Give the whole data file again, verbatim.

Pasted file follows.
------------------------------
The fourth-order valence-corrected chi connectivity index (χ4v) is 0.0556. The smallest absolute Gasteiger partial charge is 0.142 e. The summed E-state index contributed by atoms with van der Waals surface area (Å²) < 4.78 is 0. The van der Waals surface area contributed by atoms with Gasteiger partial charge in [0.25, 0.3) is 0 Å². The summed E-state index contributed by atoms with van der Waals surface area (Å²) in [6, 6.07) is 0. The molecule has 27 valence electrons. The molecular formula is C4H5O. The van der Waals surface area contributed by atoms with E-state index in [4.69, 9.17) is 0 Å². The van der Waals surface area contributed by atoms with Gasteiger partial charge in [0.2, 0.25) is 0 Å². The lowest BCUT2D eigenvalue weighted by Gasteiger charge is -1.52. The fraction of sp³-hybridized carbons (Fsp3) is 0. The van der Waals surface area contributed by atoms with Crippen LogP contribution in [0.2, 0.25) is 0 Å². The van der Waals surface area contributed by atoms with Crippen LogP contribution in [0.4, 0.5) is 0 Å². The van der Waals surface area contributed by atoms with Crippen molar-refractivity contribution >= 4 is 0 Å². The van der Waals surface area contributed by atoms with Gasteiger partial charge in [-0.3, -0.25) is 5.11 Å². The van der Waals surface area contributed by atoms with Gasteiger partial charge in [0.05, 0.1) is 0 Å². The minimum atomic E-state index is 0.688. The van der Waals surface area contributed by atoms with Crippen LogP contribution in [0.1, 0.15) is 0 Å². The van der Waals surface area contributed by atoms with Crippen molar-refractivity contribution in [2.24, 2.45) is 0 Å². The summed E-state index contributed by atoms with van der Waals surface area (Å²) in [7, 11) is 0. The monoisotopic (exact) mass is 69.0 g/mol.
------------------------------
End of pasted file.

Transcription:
The fourth-order valence-corrected chi connectivity index (χ4v) is 0.0556. The smallest absolute Gasteiger partial charge is 0.142 e. The summed E-state index contributed by atoms with van der Waals surface area (Å²) < 4.78 is 0. The van der Waals surface area contributed by atoms with Gasteiger partial charge in [0.25, 0.3) is 0 Å². The summed E-state index contributed by atoms with van der Waals surface area (Å²) in [6, 6.07) is 0. The molecule has 27 valence electrons. The molecular formula is C4H5O. The van der Waals surface area contributed by atoms with E-state index in [4.69, 9.17) is 0 Å². The van der Waals surface area contributed by atoms with Gasteiger partial charge in [0.2, 0.25) is 0 Å². The lowest BCUT2D eigenvalue weighted by Gasteiger charge is -1.52. The fraction of sp³-hybridized carbons (Fsp3) is 0. The van der Waals surface area contributed by atoms with Crippen LogP contribution in [0.2, 0.25) is 0 Å². The van der Waals surface area contributed by atoms with Crippen LogP contribution in [0.4, 0.5) is 0 Å². The van der Waals surface area contributed by atoms with Crippen molar-refractivity contribution >= 4 is 0 Å². The van der Waals surface area contributed by atoms with Gasteiger partial charge in [-0.3, -0.25) is 5.11 Å². The van der Waals surface area contributed by atoms with Gasteiger partial charge in [0.05, 0.1) is 0 Å². The minimum atomic E-state index is 0.688. The van der Waals surface area contributed by atoms with Crippen LogP contribution in [0.1, 0.15) is 0 Å². The van der Waals surface area contributed by atoms with Crippen molar-refractivity contribution in [2.24, 2.45) is 0 Å². The summed E-state index contributed by atoms with van der Waals surface area (Å²) in [7, 11) is 0. The monoisotopic (exact) mass is 69.0 g/mol.